Hit Job: Congress Attacks Ed Snowden, Continues Ostrich-style “Oversight”

If you’re a current or former member of the House Permanent Select Committee on Intelligence (HPSCI) or a current or former staff member of…

If you’re a current or former member of the House Permanent Select Committee on Intelligence (HPSCI) or a current or former staff member of the same and you’ve decided to read this, I commend you. It will be the first step in a multi-step program you’ll need to undergo in order to come to terms with how the nearly 40 year-old institution that you are or were a part of, an institution that was originally designed to police the Intelligence Community, has instead become its chief guardian — and in so doing, enabled that same Intelligence Community to become the single biggest threat to the Constitution and the Bill of Rights that we’ve faced in the history of the Republic.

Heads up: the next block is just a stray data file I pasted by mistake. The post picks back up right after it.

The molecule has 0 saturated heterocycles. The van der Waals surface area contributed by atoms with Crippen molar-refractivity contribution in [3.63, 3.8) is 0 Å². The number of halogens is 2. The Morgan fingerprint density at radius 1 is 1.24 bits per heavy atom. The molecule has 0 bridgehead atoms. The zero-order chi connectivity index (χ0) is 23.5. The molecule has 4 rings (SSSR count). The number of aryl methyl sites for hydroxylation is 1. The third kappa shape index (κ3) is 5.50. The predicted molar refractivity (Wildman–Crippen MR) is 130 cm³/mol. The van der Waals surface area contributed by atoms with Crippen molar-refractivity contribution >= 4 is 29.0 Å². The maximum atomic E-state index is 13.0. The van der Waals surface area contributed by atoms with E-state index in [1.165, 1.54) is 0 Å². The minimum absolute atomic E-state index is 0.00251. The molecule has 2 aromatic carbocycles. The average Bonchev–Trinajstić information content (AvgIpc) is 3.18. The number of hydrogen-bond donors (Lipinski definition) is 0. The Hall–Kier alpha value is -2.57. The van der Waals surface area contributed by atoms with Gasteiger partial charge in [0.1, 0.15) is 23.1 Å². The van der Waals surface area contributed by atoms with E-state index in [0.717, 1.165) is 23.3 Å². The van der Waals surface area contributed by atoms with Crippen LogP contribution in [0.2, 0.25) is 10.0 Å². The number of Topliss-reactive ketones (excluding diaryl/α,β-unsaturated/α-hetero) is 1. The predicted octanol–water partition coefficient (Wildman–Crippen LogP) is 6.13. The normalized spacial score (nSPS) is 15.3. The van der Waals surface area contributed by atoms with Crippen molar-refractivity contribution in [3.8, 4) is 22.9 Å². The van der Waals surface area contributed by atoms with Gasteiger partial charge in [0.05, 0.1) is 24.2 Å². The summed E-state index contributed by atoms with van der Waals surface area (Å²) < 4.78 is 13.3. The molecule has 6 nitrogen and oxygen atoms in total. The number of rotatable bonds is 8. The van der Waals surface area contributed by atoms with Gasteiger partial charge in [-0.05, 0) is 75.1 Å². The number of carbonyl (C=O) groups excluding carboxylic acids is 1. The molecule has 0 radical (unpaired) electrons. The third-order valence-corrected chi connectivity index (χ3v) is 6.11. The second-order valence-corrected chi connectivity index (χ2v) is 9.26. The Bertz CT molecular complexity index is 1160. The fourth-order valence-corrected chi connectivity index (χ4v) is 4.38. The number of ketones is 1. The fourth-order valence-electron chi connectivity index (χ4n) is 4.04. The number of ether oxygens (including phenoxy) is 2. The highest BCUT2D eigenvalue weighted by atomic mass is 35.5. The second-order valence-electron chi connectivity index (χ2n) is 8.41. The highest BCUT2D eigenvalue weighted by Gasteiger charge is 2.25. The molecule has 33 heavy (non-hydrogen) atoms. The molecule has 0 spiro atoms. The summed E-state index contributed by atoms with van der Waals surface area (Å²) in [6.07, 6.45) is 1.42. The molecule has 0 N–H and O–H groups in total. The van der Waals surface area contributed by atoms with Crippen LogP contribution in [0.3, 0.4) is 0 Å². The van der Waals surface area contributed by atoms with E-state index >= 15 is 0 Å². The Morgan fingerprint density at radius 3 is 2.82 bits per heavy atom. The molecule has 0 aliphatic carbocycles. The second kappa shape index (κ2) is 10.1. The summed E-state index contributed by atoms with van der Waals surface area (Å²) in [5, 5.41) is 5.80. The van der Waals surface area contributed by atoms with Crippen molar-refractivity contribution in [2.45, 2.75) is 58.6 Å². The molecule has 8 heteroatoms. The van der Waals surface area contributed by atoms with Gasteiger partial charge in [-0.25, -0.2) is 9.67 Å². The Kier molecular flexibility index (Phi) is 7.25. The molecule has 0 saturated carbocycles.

Earlier this week, HPSCI Chairman Devin Nunes released a three-page summary of a 36-page classified committee report that claims, in lurid language entirely lacking in specific substantiation, that Edward Snowden’s revelations of NSA’s surveillance activities “…caused tremendous damage to national security.” That Snowden revealed illegal warrantless surveillance — a violation of the Constitution that multiple HPSCI (and Senate Select Committee on Intelligence, SSCI) members and staff were well aware of — is to be found nowhere in this summary, and I strongly suspect nowhere in the actual 36-page document.

Neither Nunes or his predecessor, Mike Rogers of Michigan, took any action to punish anyone in the executive branch for the flagrant violation of the Fourth Amendment rights of millions of Americans that the NSA’s illegal programs entailed. Instead, Nunes and his colleagues are circling the wagons around the NSA, engaging in Donald Trump-style smears against Snowden by invoking the statement of a Russian official (a Russian parliamentarian closely aligned with Russian dictator Vladimir Putin) to claim that Snowden provided intelligence to the Russian security services. No Department of Justice official has made that claim, and the indictment against Snowden certainly does not make that claim.